There is a Local Observer Button (see Figure 6) located in the electronics rack that also holds the flat-field lamp power supply that local observers should push to indicate that they are present. When the button is pressed the LED beside it will flash three times to indicate that the button-press has been recognized. The observer type field in the Naux_fe will also be set to "Local Observer", allowing you to open the dome (weather permitting, of course). The LEDs on the panel may be turned off to prevent stray light from getting into the telescope.

There are three ventilation fans in the Nickel Dome. These ventilation fans have shutters which are normally closed during the day. These shutters should be opened before turning on the fans. Also, if the humidity is above 80%, you should not use the ventilation fans.

Below the primary mirror is the Telescope Utility Bin (TUB) (see Figure 3) which contains the diagonal mirror, arc calibration lamps, and the guide camera. While it is possible to rotate the TUB (and hence the instrument), this can only be done with advance consultation with Observatory staff and to only a fixed position for the full night.

The science instrument is mounted below the TUB at the cassegrain focus. Most instruments hang from a mounting triangle, though it is possible to mount large instruments to the TUB directly. If providing your own instrument, consult with staff members about how to best mount your instrument before applying for telescope time.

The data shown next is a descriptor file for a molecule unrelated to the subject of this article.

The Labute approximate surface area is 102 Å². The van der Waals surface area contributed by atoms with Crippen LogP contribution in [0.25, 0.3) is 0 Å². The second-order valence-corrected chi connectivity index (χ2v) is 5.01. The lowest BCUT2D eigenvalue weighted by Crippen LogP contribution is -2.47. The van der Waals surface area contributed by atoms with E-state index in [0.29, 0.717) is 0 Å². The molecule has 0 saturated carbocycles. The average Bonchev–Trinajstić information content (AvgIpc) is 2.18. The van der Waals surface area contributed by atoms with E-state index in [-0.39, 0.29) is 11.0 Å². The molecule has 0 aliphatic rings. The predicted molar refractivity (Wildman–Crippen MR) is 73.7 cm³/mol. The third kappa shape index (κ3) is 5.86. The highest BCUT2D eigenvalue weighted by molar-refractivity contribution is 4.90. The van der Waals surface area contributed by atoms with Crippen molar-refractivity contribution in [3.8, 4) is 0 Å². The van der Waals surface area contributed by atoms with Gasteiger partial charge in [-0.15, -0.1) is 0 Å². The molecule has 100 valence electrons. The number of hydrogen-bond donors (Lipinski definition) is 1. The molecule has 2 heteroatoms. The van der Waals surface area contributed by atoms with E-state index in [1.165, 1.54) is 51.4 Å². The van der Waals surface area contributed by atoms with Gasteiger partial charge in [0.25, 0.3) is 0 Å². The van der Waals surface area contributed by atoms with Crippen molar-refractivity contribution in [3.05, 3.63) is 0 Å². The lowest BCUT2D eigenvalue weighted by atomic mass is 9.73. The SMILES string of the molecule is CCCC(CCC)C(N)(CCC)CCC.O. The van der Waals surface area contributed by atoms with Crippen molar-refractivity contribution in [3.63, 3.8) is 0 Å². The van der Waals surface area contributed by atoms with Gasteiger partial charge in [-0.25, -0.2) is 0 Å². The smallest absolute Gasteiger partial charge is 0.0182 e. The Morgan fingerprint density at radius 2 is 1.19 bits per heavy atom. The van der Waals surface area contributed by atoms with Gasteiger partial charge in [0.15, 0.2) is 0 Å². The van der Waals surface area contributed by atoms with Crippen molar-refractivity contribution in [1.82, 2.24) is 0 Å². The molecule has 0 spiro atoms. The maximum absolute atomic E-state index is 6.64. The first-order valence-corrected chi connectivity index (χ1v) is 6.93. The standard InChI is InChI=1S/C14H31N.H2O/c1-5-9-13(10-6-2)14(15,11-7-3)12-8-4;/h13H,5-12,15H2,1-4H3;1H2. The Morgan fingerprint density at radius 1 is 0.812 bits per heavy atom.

An aperture and filter wheel assembly (see Figure 3) is available when using the mounting triangle. If using one of the two facility instruments for the Nickel telescope, the Nickel Direct Imaging Camera or the Nickel Spectrograph, this unit will be installed by default.

Included in the aperture and filter wheel assembly is a 4 inch diameter iris shutter. This shutter is used with the Nickel Direct Imaging Camera and Nickel Spectrograph and is available for use with visiting instruments with advance consultation with the Observatory staff. Exposures of less than 1 second are discouraged with this shutter because of shutter timing errors and uneven illumination of the field (though it should be less than 1% for a 1 second exposure).

In the control room are two more important buttons: EStop and Computer Disable (see Figure 7). The E-Stop button turns off power to the telescope. Use this button if you hear any odd noises from the dome and are worried about collisions of equipment, after an earthquake, etc., it is then safe to enter the dome to investigate the problem. The Computer Disable button will disable software control of the telescope but will allow one to use the manual paddles in the telescope dome to move the telescope. When triggered these buttons will be illuminated.

Figure 1: Manual Controls in Nickel Dome

Figure 2: ESTOP Button (Telescope and Dome Power)

Figure 3: Equipment on Nickel Telescope

Figure 4: Equipment on Nickel Telescope

Figure 5: Flat Field and Wind Screens

Figure 6: Local Observer Button Panel

Figure 7: Control Room Buttons